Whether he’s hosting his Bafta winning TV shows, curating BBC Radio shows, releasing music or creating the first UK CBD steam room, Big Narstie is showing no signs of stopping. By doing so, he’s become one of the UK’s national treasures over the past few years. More impressively, he’s done this by just being himself.
There’s only a certain number of people who have made it so far through their own personality. Which is a credit to Big Narstie. Although his main passion is still and always will be music. New release 'Black Is My Colour' pairs Big Narstie alongside Lover's Rock queen Kofi to delve into the struggles of his family and Black people in the UK – powerful yet uplifting, it's a fine return from this much-loved figure.
Earlier this month, Clash got the chance to speak with Big Narstie – tap in below.
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Congrats on the new track ‘Black Is My Colour’ – was there a lot of emotions when you were writing this piece?
Yeah, because man’s rastafari; songs with righteous content always just sit well. I think we had a lot of stuff in our lives that has happened. You can hear with other artists they can talk about negative stuff really well, and paint vivid pictures of it. But if you ask them to talk about things out of their comfort zone, they struggle.
It was fortunate that everything I say in the track is my life, heritage and lineage. I’m the third generation of the Windrush Generation. Without my Grandma coming here, there wouldn’t be no Big Narstie.
There’s a positive outlook to the song wouldn’t you say?
I wanted it to have a more uplifting message, rather than a depressing outlook. The facts are the facts, and life is what it is. But positivity and perseverance is pushing through.
You’re able to switch up on a number of styles of music. Previous to this, your track ‘Everyday’ had more of a Garage vibe. Do you enjoy working on a number of genres?
See I'm like Two Face from Batman yeah. One half of me is personality and comedy. The other half is music. First and foremost, I’m a musician and I’m lucky to work with artists and create music across different genres.
Like you said the first half is personality and comedy – is this something you’ve enjoyed working more on recently?
I’m just naturally funny. I feel humbled when I get propped up with comedians. I feel bad because they’ve practiced their craft, I haven’t practiced anything I just get on stage and do my thing.
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How have you found balancing all these things you work in and what is your motivation to carry on?
I’m fortunate that everything I do is naturally me. My friend said you can only piss with the cock you’ve got, no one else's. So I’m fortunate that everything I do, is naturally me. When I first started making music, I did it to vent and get things off my chest that I couldn’t say in public. Music was my memoirs in a sense.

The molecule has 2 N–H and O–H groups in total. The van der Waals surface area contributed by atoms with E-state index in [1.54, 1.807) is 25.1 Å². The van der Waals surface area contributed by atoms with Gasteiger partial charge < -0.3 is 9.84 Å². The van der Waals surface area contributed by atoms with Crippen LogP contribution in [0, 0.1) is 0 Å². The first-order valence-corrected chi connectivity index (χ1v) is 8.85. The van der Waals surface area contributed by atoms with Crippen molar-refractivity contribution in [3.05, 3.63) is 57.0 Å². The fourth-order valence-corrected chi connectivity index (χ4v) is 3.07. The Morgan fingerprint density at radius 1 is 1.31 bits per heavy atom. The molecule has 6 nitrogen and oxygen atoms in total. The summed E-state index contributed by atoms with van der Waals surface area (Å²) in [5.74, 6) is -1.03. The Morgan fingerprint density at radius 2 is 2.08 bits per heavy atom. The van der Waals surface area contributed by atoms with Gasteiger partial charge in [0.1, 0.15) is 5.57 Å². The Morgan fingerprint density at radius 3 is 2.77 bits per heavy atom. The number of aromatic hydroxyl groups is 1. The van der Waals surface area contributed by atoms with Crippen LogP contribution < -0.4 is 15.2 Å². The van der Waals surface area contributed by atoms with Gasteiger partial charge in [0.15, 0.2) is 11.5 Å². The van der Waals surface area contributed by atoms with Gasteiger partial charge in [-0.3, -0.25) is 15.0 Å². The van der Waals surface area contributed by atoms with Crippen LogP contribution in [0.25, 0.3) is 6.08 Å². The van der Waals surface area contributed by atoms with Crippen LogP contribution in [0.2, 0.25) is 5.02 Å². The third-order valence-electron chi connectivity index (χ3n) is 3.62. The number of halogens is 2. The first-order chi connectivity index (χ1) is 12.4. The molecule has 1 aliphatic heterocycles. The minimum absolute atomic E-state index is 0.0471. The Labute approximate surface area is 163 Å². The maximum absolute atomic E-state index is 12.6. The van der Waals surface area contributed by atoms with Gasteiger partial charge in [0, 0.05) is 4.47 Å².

My natural demeanor has bared fruit for me. I’m not having to turn up on TV and make a new alter-ego. You’ve just got to be natural, and It’s something I’ve kept up by being myself. Everything I do, I enjoy, hence why I can do it all day long. It’s not a chore, or like cleaning up your garden in the Winter. I make happy money, hence why I make good results. Everybody has their bad days in life, it’s just how you handle them. Me, if I’m fucked off, I just won't go nowhere and chill with the dog. You’ve just gotta make those conscious decisions for yourself sometimes.
This way has clearly been working, you’ve won a Bafta for the Big Narstie show. When you won it, did it feel like a big moment you were aiming for?
I would be lying if I said I was aiming for it. I just thank God. I’m a very simplistic man. I don’t really give a shit about stuff like that, I’m just happy I’m not on road. The biggest reward is being able to provide for my family in a legitimate way. As long as I don’t have to shoplift in Tescos I’m well chuffed. I always give thanks to God because there’s someone pushing light on me instead of others. You have to give praise to the most high and those that support.
Obviously you’re in your fourth season of The Big Narstie Show, but who have you enjoyed interviewing the most?
Stephen Fry. Badman. That was epic, his whole demeanor was just lit. Also Ross from Friends and Louis Theroux too. What I love about the show is that I get to meet people who aren’t in my universe. It’s like we all share this world, but we all live different lives. Me bringing out my new music has put me in your universe.
I speak with people from all backgrounds and find mutual ground. Finding similarities and differences with each other. Before meeting Stephen Fry, you don’t know much about him. But after spending two hours with him, I realise he’s a genius. You can look on their Wikipedia, read a few lines and think you know man, but actually sitting down and having a conversation which is full of vibes is different.
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Words: Joe Hale //@joesquestions
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